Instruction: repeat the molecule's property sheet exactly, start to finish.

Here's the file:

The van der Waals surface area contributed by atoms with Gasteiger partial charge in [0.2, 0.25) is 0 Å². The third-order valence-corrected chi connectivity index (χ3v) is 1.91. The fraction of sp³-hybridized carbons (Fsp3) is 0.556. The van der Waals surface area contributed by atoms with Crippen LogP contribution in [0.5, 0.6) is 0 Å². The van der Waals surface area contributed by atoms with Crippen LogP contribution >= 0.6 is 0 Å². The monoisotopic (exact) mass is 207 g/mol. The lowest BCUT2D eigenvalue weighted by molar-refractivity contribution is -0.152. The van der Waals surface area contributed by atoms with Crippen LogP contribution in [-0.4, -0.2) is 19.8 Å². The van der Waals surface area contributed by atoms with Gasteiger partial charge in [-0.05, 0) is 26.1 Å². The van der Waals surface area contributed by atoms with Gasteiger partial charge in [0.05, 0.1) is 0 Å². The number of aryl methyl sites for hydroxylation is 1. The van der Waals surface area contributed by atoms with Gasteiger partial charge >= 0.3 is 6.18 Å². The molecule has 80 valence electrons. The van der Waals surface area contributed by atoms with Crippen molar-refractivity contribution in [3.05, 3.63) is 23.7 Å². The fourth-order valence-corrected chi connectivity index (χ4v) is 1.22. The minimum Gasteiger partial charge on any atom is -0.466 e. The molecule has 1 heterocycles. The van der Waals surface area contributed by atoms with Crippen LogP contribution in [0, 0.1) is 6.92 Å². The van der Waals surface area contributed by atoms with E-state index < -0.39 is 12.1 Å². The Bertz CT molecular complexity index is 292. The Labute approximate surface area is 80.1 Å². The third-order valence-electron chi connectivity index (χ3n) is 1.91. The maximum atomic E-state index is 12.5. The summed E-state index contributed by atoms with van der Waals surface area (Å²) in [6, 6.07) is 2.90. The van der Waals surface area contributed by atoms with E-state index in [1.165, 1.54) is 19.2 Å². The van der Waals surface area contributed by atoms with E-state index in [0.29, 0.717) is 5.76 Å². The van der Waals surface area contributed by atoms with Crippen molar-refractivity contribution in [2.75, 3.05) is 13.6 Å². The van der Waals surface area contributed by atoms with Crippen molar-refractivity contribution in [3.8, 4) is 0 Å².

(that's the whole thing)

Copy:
The van der Waals surface area contributed by atoms with Gasteiger partial charge in [0.2, 0.25) is 0 Å². The third-order valence-corrected chi connectivity index (χ3v) is 1.91. The fraction of sp³-hybridized carbons (Fsp3) is 0.556. The van der Waals surface area contributed by atoms with Crippen LogP contribution in [0.5, 0.6) is 0 Å². The van der Waals surface area contributed by atoms with Crippen LogP contribution >= 0.6 is 0 Å². The monoisotopic (exact) mass is 207 g/mol. The lowest BCUT2D eigenvalue weighted by molar-refractivity contribution is -0.152. The van der Waals surface area contributed by atoms with Crippen LogP contribution in [-0.4, -0.2) is 19.8 Å². The van der Waals surface area contributed by atoms with Gasteiger partial charge in [-0.05, 0) is 26.1 Å². The van der Waals surface area contributed by atoms with Gasteiger partial charge in [0.05, 0.1) is 0 Å². The number of aryl methyl sites for hydroxylation is 1. The van der Waals surface area contributed by atoms with Gasteiger partial charge >= 0.3 is 6.18 Å². The molecule has 80 valence electrons. The van der Waals surface area contributed by atoms with Crippen molar-refractivity contribution in [3.05, 3.63) is 23.7 Å². The fourth-order valence-corrected chi connectivity index (χ4v) is 1.22. The minimum Gasteiger partial charge on any atom is -0.466 e. The molecule has 1 heterocycles. The van der Waals surface area contributed by atoms with Crippen LogP contribution in [0, 0.1) is 6.92 Å². The van der Waals surface area contributed by atoms with E-state index < -0.39 is 12.1 Å². The Bertz CT molecular complexity index is 292. The Labute approximate surface area is 80.1 Å². The third-order valence-electron chi connectivity index (χ3n) is 1.91. The maximum atomic E-state index is 12.5. The summed E-state index contributed by atoms with van der Waals surface area (Å²) in [6, 6.07) is 2.90. The van der Waals surface area contributed by atoms with E-state index in [1.165, 1.54) is 19.2 Å². The van der Waals surface area contributed by atoms with E-state index in [0.29, 0.717) is 5.76 Å². The van der Waals surface area contributed by atoms with Crippen molar-refractivity contribution in [2.75, 3.05) is 13.6 Å². The van der Waals surface area contributed by atoms with Crippen molar-refractivity contribution in [3.8, 4) is 0 Å².